Sex, Drugs, Rock and Roll and I’m the coolest Mum in town

My home is being swallowed by monster sized cartons and I don’t dare put my car keys down lest they vanish too and I am left stranded. The house is an obstacle course. The cats have left home in disgust and the dogs have resumed their sulking.

Edgar, in charge of the team of four from AGS Worldwide Mover (logo: You deserve the best) entered the house yesterday and his face fell. I could tell what was going through his mind, ‘God these people accumulate a lot of crap’. I would have felt sorry for him had I not been so relieved I’m not the one who has to pack it all. They must be more confident of their progress today – I can hear their laughter and chatter as I write and the strip and hiss of Selotape torn from rolls to bind boxes. I’ve left the telly on so that they can watch the footie as they work.

At the same time I have a second fundi working on the washing machine which I have told him I must use before that is also swallowed by a box as there is a ton of laundry to be done. He has assured me he knows what he’s doing and having inspected the machine yesterday has returned, in his swanky car, this morning with a new part. His wheels would suggest I am paying for more than the spare part and his time. He is called – and I had to try not to laugh when he told me – Saucy.

Amelia’s piercing has not gone septic. She was – she told me – awarded much street cred by her peers yesterday. Not as much, though, she say as I have gained for myself, ‘my friends think you’re like so cool Mum’.

Why, I say (this is high, high praise indeed)

Because you let me pierce my ear.

Did I?

Her friends’ mothers will not think I am cool. They will think I am a bad influence. Just as they did when Amelia’s 13th birthday party went badly, badly pear shaped because one child came armed with an illicit bottle of booze and another with several spliffs which he shared with his mates in the bushes (the night watchmen sneaked, probably because they wouldn’t give him one). It is not nice to have to ring round the posher richer parents in a community at 10 O’clock at night and tell them that their son/daughter is drunk/stoned even if it was their overindulged brats who were drinking/dealing in the first place.

Perhaps it’s as well I’m relocating to the other end of the country?

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9 Responses to “Sex, Drugs, Rock and Roll and I’m the coolest Mum in town”

  1. R.Sherman Says:

    Alas, I do not have such a reputation. My daughters friends have been informed that I hang up the phone if the caller refuses to indentify himself. At this stage of the game, fear is the best reaction a parent can have.

    Cheers.

  2. Gillian Says:

    Whereabout at the other end of the country are you going? You’ll live in the Bishop’s house and work a farm? What does/will the farm produce?

  3. Carolyn Says:

    Being the “Cool Mum” comes with much peril – expectations galore!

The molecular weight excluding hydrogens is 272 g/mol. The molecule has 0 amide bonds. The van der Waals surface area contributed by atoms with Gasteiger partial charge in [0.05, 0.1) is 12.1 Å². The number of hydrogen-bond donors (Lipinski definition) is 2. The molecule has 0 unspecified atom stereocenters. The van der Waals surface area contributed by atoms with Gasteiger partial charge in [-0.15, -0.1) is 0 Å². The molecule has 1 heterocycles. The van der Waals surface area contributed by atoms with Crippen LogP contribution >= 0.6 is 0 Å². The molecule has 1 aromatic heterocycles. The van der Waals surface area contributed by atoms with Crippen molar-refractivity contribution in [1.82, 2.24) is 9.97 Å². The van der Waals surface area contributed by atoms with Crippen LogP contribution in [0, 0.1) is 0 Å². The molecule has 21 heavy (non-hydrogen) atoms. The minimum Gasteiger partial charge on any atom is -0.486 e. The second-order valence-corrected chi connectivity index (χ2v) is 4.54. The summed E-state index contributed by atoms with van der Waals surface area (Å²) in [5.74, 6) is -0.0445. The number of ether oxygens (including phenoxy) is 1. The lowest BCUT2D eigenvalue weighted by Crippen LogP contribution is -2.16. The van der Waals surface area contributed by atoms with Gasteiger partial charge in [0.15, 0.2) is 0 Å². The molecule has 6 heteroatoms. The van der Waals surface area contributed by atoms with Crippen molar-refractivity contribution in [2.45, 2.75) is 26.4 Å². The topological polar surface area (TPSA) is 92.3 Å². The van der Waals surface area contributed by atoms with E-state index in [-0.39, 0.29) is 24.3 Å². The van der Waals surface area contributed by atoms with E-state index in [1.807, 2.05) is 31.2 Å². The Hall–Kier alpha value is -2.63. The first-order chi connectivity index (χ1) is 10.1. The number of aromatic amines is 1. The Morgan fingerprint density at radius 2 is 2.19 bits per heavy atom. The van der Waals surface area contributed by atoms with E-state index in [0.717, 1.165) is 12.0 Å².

But at least you have someone else packing. Packing is one of the worst chores known to man. Bleh.

  4. Primal Sneeze Says:

    What does fundi mean? Is it good, bad, indifferent?

  5. Minx Says:

    I have always encouraged my children to be honest and ask questions.
    I think the most important thing about parenting is to remember what you were like at that age and guide them through without laying down laws that block communication.
    Just sometimes I wish they would keep their honesty to themselves!

  6. Kathleen Says:

    I like your blog, good luck with the move, after 24 years of military service we have moved quite often. Will be interested to see your settling into the new place. Good luck.

    Kathleen from Texas, U.S.

  7. reluctantmemsahib Says:

    Primal Sneeze – sorry, we are prone to littering our conversation with kiswahili words so that it becomes second nature; fundi means artisan I suppose? so a fundi bomba is a plumber, a fundi ya gari is a mechanic and a fundi mbao is a carpenter. But one can also refer to an expert as a ‘real fundi’. Sometimes, having grown up with the language, all around me, one is hard pressed to identify the correct tranlsation for a word can have myriad and such useful meaning that its hard to find an absolutely apt English equivalent: kali for instance, can mean a hot curry, a fierce dog of an ill temper!

  8. Primal Sneeze Says:

    Don’t apologise. I was just curious. I liked the ‘sound’ of the word.

    I’m guilty of letting Irish and Hiberno-Irish words slip into conversation too. It’s no problem when I’m chatting with another Paddy of course, but with so many newcomers to Ireland, I often have to rephrase.

  9. Equiano Says:

    You know, that’s so interesting about the word “fundi”. I’ve never thought about the origin before, but we say “fundie” in South Africa to mean an expert, or someone really good at something. Must be from the Kiswahili. Fascinating.

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